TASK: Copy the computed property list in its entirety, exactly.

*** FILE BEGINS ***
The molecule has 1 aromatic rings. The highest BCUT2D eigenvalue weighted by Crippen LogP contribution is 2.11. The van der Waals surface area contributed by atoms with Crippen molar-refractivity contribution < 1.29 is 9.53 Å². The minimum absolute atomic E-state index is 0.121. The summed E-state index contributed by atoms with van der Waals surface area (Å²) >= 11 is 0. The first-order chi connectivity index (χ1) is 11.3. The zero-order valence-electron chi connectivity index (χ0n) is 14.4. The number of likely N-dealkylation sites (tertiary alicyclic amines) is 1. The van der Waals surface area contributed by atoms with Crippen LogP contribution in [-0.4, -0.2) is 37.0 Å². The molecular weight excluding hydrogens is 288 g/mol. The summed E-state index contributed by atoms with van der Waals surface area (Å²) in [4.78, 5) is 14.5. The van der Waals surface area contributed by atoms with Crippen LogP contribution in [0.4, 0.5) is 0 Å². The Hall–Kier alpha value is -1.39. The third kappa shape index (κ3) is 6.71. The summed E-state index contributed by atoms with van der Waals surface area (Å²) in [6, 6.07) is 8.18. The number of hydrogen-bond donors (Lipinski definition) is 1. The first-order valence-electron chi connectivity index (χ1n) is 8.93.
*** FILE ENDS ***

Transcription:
The molecule has 1 aromatic rings. The highest BCUT2D eigenvalue weighted by Crippen LogP contribution is 2.11. The van der Waals surface area contributed by atoms with Crippen molar-refractivity contribution < 1.29 is 9.53 Å². The minimum absolute atomic E-state index is 0.121. The summed E-state index contributed by atoms with van der Waals surface area (Å²) >= 11 is 0. The first-order chi connectivity index (χ1) is 11.3. The zero-order valence-electron chi connectivity index (χ0n) is 14.4. The number of likely N-dealkylation sites (tertiary alicyclic amines) is 1. The van der Waals surface area contributed by atoms with Crippen LogP contribution in [-0.4, -0.2) is 37.0 Å². The molecular weight excluding hydrogens is 288 g/mol. The summed E-state index contributed by atoms with van der Waals surface area (Å²) in [4.78, 5) is 14.5. The van der Waals surface area contributed by atoms with Crippen LogP contribution in [0.4, 0.5) is 0 Å². The Hall–Kier alpha value is -1.39. The third kappa shape index (κ3) is 6.71. The summed E-state index contributed by atoms with van der Waals surface area (Å²) in [6, 6.07) is 8.18. The number of hydrogen-bond donors (Lipinski definition) is 1. The first-order valence-electron chi connectivity index (χ1n) is 8.93.